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Sunday, October 26, 2014 |  Madison, WI: 47.0° F  Fair
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Arts Beat: Thanks to Sound Health at the UW, music is medicine
Once more with healing
Perkinson brings musicians to hospitals.
Perkinson brings musicians to hospitals.
Credit:John Schaffer

A University of Wisconsin-Madison program is bringing live chamber music to hospital patients, families and staff.

Sound Health's first performance was in February 2010. Since then it's offered 35 performances at UW Hospital & Clinics and American Family Children's Hospital.

"I have heard many times from patients that they were feeling depressed until they stopped and listened to the live music, and how it made them feel better and more positive about life," says Sarah Grimes, art coordinator for the facilities. "The music tends to take one away from one's troubles, and a more positive mindset can play a part in healing the body."

Sound Health was created by Mary Perkinson, a doctoral student at the UW School of Music. For her work, she was recently named recipient of a Creative Arts Award by the UW Arts Institute. The presentation will be made May 3.

The idea for Sound Health came from a visit Perkinson made to the Cleveland Clinic in the summer of 2009, where a family member was undergoing major surgery. After several stressful days at the clinic, she encountered a harpist performing live before an entranced crowd of patients, staff and visitors.

"They were just sort of awestruck," Perkinson recalls. "That feeling of peacefulness and calmness that I was a beneficiary of, I wanted to be on the other side of that, the giving side, so that others could experience what I did."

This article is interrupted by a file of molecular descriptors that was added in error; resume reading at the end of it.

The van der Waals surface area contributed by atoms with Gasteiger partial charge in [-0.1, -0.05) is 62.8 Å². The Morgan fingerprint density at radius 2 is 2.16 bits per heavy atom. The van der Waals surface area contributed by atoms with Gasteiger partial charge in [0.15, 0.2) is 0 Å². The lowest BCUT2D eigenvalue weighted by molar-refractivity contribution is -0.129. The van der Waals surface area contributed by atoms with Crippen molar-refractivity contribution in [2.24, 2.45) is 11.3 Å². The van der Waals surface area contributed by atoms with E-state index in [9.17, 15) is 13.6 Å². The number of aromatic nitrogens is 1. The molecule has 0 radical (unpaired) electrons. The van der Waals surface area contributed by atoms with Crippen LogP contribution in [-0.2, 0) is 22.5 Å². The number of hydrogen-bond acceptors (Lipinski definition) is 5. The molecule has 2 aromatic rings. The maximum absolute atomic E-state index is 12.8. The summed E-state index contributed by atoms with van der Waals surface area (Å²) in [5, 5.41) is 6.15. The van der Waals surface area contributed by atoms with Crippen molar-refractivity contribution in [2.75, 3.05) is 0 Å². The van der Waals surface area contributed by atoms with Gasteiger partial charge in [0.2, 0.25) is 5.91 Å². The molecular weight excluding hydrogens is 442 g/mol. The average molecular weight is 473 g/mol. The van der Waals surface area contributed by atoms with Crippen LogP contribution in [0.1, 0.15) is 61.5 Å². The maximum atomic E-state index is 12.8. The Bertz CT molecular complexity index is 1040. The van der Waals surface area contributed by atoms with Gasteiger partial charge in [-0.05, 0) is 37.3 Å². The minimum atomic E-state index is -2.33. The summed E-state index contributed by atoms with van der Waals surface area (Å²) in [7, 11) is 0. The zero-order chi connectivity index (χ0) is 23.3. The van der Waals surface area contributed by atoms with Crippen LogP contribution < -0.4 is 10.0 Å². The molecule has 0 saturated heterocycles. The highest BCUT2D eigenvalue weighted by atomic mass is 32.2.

Perkinson began work that fall to bring UW student musicians to hospital settings. So far mostly string music has been performed, in the UW Hospital atria and the lobby of the Children's Hospital.

Perkinson points out that bringing live music to patients and their families isn't a new idea; the Society for the Arts in Health Care has collected a great deal of research demonstrating the clinical value of art therapy.

The unusual setting and audience can make it difficult for student musicians. "At the same time, it's a very moving experience. It can be very powerful," says Perkinson.

"The feeling a musician gets - that feeling of being in the environment and effecting change and just seeing the faces of the passersby, and those who are not well," says Perkinson, "it's a very intimate experience. It can be life-changing."

Perkinson expects to graduate within the next year. Sound Health will continue; it's funded for school-year performances through May 2013. Perkinson hopes to find additional funds for a summer series.

For more information, click here.

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